Several of my PT friends have referenced a physical therapist p who has studied breathing named Mary Massery. In her articles, she has referenced the idea of "intra-abdominal pressure"


See page 2

If I am understanding her correctly, she is basically saying that

  • an unopened soda can is sealed and hard because of the pressure inside the canister
  • the human trunk tries to support itself upright. In this sense it is rigid. Therefore, it too must be using an internal pressure to create the rigidify necessary for uprightness. This is what she calls "intra-abdominal pressure."

My Question

Given what is known about the mechanics of human breathing, do the pressures of the abdominal cavity actually behave this way? Does the abdominal cavity rigidity itself using some sort of pressure? If so, how does this pressure mechanism relate to the mechanisms used during respiration?

If I am understanding her model correctly, I am extremely skeptical. A soda can is really not similar at all physically to the abdominal cavity.

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    $\begingroup$ Given our chat, I am confused whether this question is on posture (ref. question title) or on respiration (ref. body question). What exactly is your question? $\endgroup$
    – AliceD
    Sep 29, 2015 at 2:59
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    $\begingroup$ I was previously trying to understand respiration in an attempt to understand how pressure is utilized in the body during breathing. My logic was if I can better understand how pressure is utilized during inhale, I would have enough info to answer this postural question myself. Nathan's answer wasn't sufficient. It didn't actually address the levels of pressure in the abdominal cavity itself and how that works with respiration. My ultimate goal was understanding this issue. But I got the sense the respiration approach seemed to not be specific enough, so I am presenting a different viewpoint $\endgroup$ Sep 29, 2015 at 3:28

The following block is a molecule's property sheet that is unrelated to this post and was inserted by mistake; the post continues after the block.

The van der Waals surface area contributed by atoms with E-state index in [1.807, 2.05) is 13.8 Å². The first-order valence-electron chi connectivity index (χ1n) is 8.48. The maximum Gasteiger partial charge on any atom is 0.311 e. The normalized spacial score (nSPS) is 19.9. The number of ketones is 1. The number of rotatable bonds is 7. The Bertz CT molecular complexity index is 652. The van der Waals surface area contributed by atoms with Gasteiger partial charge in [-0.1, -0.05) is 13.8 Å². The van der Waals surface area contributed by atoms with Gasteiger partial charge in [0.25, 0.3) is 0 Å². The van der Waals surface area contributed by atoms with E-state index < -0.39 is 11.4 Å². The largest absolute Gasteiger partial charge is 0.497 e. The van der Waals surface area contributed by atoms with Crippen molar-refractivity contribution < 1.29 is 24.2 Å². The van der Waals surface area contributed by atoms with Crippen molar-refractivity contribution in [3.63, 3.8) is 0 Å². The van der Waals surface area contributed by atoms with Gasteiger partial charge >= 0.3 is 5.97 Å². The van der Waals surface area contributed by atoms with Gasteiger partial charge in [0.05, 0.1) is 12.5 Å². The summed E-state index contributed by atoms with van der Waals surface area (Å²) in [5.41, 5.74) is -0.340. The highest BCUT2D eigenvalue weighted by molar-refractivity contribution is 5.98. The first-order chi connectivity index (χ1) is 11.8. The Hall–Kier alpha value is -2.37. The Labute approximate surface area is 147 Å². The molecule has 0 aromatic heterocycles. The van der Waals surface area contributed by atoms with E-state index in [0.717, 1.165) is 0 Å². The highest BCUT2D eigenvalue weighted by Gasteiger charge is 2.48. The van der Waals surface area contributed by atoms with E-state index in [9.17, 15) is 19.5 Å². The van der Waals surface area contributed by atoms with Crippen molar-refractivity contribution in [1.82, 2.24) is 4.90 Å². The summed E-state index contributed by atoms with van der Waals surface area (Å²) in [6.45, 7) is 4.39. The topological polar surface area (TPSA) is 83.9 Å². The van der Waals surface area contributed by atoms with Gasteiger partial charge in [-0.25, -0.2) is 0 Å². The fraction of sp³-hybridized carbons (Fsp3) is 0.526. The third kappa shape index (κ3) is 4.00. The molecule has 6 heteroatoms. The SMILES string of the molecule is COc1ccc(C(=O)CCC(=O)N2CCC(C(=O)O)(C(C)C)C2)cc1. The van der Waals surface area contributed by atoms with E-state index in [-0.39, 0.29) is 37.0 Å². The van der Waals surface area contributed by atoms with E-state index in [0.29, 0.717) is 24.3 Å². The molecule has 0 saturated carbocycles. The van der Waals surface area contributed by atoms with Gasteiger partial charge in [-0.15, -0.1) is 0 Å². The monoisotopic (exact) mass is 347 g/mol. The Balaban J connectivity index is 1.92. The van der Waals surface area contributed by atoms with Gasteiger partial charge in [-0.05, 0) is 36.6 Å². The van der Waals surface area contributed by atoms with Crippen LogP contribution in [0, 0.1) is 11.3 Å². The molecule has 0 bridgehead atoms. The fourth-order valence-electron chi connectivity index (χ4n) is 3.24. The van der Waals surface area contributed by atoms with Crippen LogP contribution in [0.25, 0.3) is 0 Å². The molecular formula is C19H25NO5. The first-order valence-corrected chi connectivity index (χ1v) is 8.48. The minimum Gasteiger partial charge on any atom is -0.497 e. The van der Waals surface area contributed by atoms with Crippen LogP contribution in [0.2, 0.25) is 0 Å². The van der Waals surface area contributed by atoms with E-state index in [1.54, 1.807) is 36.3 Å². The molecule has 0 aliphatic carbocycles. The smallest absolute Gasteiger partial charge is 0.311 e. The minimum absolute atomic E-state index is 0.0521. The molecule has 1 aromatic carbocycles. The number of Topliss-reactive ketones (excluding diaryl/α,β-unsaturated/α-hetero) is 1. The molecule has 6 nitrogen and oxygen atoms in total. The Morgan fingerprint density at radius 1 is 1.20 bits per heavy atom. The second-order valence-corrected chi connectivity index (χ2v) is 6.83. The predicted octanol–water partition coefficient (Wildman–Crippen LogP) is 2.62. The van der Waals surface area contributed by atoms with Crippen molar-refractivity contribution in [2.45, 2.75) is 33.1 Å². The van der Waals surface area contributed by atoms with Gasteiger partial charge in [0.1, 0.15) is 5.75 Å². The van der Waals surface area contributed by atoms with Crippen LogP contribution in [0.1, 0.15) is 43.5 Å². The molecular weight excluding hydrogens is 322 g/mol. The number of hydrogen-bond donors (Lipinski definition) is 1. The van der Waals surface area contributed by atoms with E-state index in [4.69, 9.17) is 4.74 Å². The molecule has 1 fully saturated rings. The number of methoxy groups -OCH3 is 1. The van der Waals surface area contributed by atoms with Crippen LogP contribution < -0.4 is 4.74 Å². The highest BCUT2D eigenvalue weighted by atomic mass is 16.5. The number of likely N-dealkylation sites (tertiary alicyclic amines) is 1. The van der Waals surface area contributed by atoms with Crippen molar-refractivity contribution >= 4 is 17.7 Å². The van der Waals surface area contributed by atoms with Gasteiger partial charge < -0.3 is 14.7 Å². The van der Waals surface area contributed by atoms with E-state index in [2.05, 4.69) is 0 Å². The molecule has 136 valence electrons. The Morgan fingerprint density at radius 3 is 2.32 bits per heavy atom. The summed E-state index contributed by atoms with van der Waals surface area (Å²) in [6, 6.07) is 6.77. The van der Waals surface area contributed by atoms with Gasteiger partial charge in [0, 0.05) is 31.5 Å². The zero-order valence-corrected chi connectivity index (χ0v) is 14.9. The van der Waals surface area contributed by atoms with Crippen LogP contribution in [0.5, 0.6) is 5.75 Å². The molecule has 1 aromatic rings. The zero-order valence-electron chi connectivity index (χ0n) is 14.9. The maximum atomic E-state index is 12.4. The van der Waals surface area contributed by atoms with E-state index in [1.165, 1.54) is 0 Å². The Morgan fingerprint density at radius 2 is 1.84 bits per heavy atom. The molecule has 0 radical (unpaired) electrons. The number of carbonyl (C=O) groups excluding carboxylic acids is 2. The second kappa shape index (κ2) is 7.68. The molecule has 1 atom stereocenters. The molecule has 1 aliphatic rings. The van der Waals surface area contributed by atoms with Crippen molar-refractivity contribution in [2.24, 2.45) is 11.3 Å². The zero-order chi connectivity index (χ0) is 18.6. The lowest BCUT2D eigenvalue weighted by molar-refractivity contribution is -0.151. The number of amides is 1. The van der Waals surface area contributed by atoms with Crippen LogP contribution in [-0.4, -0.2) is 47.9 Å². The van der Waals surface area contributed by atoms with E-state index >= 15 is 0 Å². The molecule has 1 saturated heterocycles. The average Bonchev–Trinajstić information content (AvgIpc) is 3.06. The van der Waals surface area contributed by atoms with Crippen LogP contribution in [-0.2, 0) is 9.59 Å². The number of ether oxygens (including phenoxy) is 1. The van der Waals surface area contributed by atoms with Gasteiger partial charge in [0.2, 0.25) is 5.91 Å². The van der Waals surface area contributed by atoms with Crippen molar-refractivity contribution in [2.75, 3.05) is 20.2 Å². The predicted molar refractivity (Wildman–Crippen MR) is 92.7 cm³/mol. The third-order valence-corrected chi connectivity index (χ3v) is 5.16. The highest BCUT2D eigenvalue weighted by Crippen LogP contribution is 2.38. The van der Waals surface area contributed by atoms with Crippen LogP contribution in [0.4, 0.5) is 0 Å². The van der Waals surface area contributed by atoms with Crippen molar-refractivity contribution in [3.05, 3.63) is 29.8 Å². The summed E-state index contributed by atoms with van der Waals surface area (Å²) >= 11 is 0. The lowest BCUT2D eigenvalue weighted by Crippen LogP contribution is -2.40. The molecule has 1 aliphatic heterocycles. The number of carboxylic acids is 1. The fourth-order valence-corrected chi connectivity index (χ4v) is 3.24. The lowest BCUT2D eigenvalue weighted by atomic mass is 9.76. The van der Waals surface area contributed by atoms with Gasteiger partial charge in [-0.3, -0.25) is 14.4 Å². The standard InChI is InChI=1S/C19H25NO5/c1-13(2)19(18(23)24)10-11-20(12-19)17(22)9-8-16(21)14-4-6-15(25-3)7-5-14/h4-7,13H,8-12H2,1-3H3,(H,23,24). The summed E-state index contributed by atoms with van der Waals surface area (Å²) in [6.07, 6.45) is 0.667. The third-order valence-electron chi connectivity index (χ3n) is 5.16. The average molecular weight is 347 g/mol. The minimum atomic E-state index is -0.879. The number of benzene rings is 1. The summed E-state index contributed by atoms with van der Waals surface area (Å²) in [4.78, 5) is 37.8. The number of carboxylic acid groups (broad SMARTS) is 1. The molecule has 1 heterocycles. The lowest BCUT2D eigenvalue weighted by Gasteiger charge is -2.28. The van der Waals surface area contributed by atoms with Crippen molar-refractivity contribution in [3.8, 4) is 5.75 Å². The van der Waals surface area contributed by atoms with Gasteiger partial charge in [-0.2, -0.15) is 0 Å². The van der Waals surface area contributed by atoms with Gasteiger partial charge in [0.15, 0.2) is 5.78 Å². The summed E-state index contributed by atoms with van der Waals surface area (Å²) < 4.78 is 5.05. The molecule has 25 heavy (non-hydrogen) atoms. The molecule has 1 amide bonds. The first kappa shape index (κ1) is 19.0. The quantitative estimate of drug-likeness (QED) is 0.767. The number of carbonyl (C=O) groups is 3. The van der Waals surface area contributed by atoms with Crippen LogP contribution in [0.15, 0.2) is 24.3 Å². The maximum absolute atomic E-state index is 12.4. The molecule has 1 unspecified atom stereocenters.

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    $\begingroup$ @AliceD Massery's claim is that posture is dependent on respiration in a sense. She seems to be making some claim about how pressure in the abdomen affects posture. At least, I think that is what she is saying. $\endgroup$ Sep 29, 2015 at 3:30
  • $\begingroup$ Great, thanks for explaining. I took a quick look at the cited abstract and it seems that the author is simply saying that bad posture impairs breathing, but I just took a quick glance. $\endgroup$
    – AliceD
    Sep 29, 2015 at 3:40
  • $\begingroup$ Haha I would argue my answer was sufficient to the question, which had no words like "intra-abdominal pressure" or even posture in it. Hope you find what you're looking for, though intuitively a meaningful relationship between the two sounds bogus to me. $\endgroup$
    – Nathan
    Sep 30, 2015 at 15:08

1 Answer 1


I found this review which can help to clarify this notion of intra-abdominal pressure : Intensive Care Med. 2009 Jun;35(6):969-76. What is normal intra-abdominal pressure and how is it affected by positioning, body mass and positive end-expiratory pressure? De Keulenaer BL1, De Waele JJ, Powell B, Malbrain ML. The authors mention that there is indeed a positive pressure in the normal subject. This IAP is contributed by gravity, uniform compression (abdominal contraction, diaphragmatic contraction, mechanical ventilation, rib cage excursions) and shear deformation, this last one depending on the intrinsic stabilty of the tissue. The authors conclude that "the abdomen behaves as a hydraulic system with normal IAP of about 5–7 mmHg..". Kind of a can of soda, without the bubbles... Pathologies affecting this pressure are named "abdominal compartment syndrome) and result from multiple etiologies (obesity, trauma...,).

  • $\begingroup$ This addresses the IAP issue, but not the actual question about posture. $\endgroup$
    – kmm
    Sep 30, 2015 at 12:20
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    $\begingroup$ @kmm. Right, but I would say that this amount of pressure is not enough by itself to maintain a rigid posture. As a comparison a tyre normally filled at 2 bars is at 1500 mm Hg. $\endgroup$
    – user18963
    Sep 30, 2015 at 14:13

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